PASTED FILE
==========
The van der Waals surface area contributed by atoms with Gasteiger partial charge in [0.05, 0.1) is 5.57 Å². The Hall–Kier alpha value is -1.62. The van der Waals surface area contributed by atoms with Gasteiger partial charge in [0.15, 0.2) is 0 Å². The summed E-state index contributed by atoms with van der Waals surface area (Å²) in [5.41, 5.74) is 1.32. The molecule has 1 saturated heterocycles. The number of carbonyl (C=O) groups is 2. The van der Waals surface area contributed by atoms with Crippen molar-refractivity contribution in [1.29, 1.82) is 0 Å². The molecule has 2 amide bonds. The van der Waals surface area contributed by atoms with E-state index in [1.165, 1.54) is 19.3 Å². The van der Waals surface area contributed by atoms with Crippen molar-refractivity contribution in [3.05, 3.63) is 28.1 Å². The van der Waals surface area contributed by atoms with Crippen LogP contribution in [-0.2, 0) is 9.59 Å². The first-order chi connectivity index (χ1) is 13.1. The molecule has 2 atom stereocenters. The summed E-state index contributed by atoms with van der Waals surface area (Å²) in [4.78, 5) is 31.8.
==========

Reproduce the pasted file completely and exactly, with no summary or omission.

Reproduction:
The van der Waals surface area contributed by atoms with Gasteiger partial charge in [0.05, 0.1) is 5.57 Å². The Hall–Kier alpha value is -1.62. The van der Waals surface area contributed by atoms with Gasteiger partial charge in [0.15, 0.2) is 0 Å². The summed E-state index contributed by atoms with van der Waals surface area (Å²) in [5.41, 5.74) is 1.32. The molecule has 1 saturated heterocycles. The number of carbonyl (C=O) groups is 2. The van der Waals surface area contributed by atoms with Crippen molar-refractivity contribution in [1.29, 1.82) is 0 Å². The molecule has 2 amide bonds. The van der Waals surface area contributed by atoms with E-state index in [1.165, 1.54) is 19.3 Å². The van der Waals surface area contributed by atoms with Crippen molar-refractivity contribution in [3.05, 3.63) is 28.1 Å². The van der Waals surface area contributed by atoms with Crippen LogP contribution in [-0.2, 0) is 9.59 Å². The first-order chi connectivity index (χ1) is 13.1. The molecule has 2 atom stereocenters. The summed E-state index contributed by atoms with van der Waals surface area (Å²) in [4.78, 5) is 31.8.